Pregnant women with ADHD can breathe a sigh of relief
Women the world over who have taken ADHD medication during their pregnancy can now breathe a sigh of relief. There are no indications that the ADHD medication they have taken during their pregnancy has any negative long-term effects on their children according to a new international study from Aarhus BSS at Aarhus University.
The National Centre for Register-based Research at Aarhus BSS at Aarhus University has headed the study programme, and it is the largest of its kind so far. The researchers studied more than one million children born in Denmark between 1998 and 2015, and monitored them up to the end of 2018. They identified almost 900 children whose mothers continued treatment with ADHD medication throughout pregnancy, or who started on ADHD medication during pregnancy, and 1,270 children whose mothers stopped taking ADHD medication before pregnancy. These groups have been compared and the results are rather uplifting.
There is absolutely no higher risk of adverse developmental effects from the medication on children who have been exposed to ADHD medication during their mothers' pregnancy.
"This is not just good news for the mothers who have already had to take ADHD medication during their pregnancy. It’s also good news for the increasing number of women undergoing treatment with ADHD medication and who want to have a child," says Kathrine Bang Madsen, senior researcher at the National Centre for Register-based Research and the first author of the scientific article about the study, which has just been published in Molecular Psychiatry.
We can see that the number of women of childbearing age receiving ADHD medication is growing sharply, so it’s crucial that we get this knowledge out.
Kathrine Bang Madsen, senior researcher at the National Centre for Register-based Research and the first author of the scientific article about the study, which has just been published in Molecular Psychiatry.
Globally, it has been estimated that more than one percent of pregnant women are on ADHD medication, and thus it is among the most commonly prescribed medications during pregnancy. However, there are a lot of fewer in the Nordic countries, because clinical guidelines have been very restrictive due to lack of evidence in the area.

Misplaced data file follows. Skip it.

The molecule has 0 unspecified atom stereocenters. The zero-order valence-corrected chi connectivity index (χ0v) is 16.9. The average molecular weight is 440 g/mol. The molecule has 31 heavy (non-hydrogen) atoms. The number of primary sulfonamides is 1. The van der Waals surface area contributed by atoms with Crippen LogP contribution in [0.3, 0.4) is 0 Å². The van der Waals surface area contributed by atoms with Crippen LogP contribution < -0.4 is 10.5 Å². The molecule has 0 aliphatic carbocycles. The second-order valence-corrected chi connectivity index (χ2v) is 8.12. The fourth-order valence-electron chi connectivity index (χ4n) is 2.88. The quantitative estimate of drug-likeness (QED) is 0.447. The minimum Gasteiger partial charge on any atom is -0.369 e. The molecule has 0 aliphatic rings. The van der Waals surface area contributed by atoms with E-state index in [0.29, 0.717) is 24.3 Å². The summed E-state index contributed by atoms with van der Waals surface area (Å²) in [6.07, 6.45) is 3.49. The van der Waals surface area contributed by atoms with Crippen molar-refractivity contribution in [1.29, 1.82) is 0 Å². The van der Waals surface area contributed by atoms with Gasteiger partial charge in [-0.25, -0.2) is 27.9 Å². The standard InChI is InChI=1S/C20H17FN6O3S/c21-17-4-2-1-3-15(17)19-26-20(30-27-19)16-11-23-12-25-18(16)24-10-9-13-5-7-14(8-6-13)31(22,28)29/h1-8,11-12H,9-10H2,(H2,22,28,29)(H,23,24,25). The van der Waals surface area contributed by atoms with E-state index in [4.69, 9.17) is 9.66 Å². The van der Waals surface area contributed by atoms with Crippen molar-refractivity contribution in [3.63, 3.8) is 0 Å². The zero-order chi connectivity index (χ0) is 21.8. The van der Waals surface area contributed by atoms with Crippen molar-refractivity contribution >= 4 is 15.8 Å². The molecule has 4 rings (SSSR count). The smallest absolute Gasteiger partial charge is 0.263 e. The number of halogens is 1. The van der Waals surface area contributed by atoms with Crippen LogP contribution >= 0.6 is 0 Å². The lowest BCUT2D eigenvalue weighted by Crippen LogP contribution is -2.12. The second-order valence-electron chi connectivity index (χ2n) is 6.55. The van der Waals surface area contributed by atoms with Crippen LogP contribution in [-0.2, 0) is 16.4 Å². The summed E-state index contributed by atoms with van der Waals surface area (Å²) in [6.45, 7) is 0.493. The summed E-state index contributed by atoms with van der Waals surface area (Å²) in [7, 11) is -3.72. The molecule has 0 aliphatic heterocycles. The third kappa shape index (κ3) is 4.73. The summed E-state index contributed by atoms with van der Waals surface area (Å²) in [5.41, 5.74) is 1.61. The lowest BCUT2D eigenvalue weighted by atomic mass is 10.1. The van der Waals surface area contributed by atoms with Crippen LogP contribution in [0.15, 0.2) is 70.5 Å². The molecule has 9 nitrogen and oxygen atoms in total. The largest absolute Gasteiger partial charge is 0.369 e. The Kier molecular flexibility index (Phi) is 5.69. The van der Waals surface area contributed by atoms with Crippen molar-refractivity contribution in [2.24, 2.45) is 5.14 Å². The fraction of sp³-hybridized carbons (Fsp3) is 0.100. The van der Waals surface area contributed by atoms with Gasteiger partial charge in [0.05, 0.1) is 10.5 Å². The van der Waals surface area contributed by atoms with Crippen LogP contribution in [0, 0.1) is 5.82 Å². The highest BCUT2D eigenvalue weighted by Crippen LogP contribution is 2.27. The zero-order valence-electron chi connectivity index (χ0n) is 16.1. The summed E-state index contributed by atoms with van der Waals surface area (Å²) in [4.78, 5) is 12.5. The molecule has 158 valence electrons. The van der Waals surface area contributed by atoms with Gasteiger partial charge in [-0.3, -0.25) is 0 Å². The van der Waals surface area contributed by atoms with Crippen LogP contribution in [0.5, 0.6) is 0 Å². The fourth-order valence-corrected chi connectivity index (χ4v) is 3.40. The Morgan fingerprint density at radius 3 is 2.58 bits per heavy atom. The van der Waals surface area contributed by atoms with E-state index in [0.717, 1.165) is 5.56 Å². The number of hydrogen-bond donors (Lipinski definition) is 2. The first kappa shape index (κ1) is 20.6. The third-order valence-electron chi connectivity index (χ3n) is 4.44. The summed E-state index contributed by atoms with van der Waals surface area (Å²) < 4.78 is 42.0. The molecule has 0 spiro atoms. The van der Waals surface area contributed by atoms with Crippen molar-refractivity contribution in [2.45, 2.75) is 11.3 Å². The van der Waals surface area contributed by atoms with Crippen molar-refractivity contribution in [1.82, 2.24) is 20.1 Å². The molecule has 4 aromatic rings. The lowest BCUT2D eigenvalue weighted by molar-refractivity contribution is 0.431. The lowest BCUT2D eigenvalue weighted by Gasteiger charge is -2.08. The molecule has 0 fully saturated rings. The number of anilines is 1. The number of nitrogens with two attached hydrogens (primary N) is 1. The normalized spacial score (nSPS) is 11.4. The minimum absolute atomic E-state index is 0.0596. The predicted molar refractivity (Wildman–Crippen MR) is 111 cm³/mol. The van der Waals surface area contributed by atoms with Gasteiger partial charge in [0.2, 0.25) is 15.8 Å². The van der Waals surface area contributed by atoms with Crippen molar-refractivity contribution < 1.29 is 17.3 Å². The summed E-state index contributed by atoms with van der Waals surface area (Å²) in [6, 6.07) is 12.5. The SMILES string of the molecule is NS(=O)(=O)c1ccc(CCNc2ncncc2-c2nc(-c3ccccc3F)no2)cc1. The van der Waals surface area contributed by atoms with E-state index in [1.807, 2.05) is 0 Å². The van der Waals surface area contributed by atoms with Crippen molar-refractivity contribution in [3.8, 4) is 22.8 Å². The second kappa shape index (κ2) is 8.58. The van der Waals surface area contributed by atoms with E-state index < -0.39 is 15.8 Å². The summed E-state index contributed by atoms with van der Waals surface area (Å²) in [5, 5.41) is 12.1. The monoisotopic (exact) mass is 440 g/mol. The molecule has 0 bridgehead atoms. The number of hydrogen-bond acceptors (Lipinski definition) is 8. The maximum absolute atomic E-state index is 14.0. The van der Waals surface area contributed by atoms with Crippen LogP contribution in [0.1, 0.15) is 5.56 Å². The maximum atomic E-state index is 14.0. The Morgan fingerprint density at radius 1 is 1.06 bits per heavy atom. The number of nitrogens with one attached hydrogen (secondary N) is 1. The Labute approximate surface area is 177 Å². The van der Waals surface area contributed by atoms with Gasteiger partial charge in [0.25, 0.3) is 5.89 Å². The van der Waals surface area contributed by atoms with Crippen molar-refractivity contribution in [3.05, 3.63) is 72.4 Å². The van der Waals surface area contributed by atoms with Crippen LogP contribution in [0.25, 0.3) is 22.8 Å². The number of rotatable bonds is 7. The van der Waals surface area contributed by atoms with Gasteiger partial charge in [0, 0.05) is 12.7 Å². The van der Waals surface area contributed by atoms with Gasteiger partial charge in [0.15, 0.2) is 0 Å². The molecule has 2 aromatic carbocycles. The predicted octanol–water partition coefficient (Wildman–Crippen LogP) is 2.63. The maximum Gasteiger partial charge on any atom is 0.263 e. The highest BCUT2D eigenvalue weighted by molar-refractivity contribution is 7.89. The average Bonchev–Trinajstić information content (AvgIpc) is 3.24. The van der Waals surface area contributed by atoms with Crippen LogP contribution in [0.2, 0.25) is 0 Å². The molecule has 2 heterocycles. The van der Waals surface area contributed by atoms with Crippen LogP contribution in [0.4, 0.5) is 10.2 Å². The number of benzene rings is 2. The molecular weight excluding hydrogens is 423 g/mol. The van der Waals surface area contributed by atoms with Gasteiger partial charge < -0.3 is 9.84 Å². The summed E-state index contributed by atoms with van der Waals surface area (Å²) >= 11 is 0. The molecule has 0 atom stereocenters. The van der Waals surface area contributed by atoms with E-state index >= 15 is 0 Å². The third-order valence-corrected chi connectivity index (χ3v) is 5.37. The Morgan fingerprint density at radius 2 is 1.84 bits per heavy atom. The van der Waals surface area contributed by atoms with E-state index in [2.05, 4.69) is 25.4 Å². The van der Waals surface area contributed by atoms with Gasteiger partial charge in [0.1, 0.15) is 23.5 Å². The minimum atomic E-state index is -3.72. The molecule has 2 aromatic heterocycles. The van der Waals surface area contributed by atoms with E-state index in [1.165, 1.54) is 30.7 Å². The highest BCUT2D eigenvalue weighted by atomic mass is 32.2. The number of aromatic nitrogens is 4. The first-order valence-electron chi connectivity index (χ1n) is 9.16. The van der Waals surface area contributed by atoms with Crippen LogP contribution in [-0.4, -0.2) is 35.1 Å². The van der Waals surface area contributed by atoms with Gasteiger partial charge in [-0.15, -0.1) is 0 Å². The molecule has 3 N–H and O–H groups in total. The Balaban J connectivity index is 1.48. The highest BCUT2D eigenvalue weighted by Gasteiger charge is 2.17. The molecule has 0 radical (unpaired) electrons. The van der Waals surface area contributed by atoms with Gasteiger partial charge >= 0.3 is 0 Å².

It is also good news for psychiatrists, general practitioners, midwives, health visitors and other healthcare professionals who advise pregnant women, but who lack clinical guidelines on pregnancy and ADHD medicine.
"We can see that the number of women of childbearing age receiving ADHD medication is growing sharply, so it’s crucial that we get this knowledge out. We know that there’s an increased risk of depression and accidents if people with ADHD don’t take medication. Similarly, there’s a higher risk of not being able to maintain a job. Therefore, advice for these women is extremely important," says Kathrine Bang Madsen.
The researchers examined whether the children had developed neurological developmental disorders, including autism and ADHD, impaired vision or hearing, epilepsy, febrile seizure or growth impairment.
"Only a thin membrane separates the mother's blood from the blood of the foetus. This means that medication of a certain concentration in the mother's blood can cross through the membrane and pass through the umbilical cord to the fetus. We know from animal tests that stimulant treatments (methylphenidate and amphetamine), which are the most frequently used in ADHD, can pass to the fetus and therefore there has been concern about whether they could harm the child's neural development and growth," explains Kathrine Bang Madsen.
She stresses that the study should be followed up with additional research to examine whether there are differences between the individual types of ADHD medication.
Facts about the study
We strive to comply with Universities Denmark’s principles for good research communication. For this reason, we provide the following information as a supplement to this article:
|Type of study
|Population-based cohort study in Danish health registers
Health insurance scheme "danmark" and The National Institute of Mental Health (USA).
|Conflict of interests
Henrik Larsson reports receiving grants from Shire Pharmaceuticals; personal fees from and serving as a speaker for Medice, Shire/Takeda Pharmaceuticals and Evolan Pharma AB; and sponsorship for a conference on attention-deficit/hyperactivity disorder from Shire/Takeda Pharmaceuticals and Evolan Pharma AB, all outside the submitted work.
|Read the scientific article here
Kathrine Bang Madsen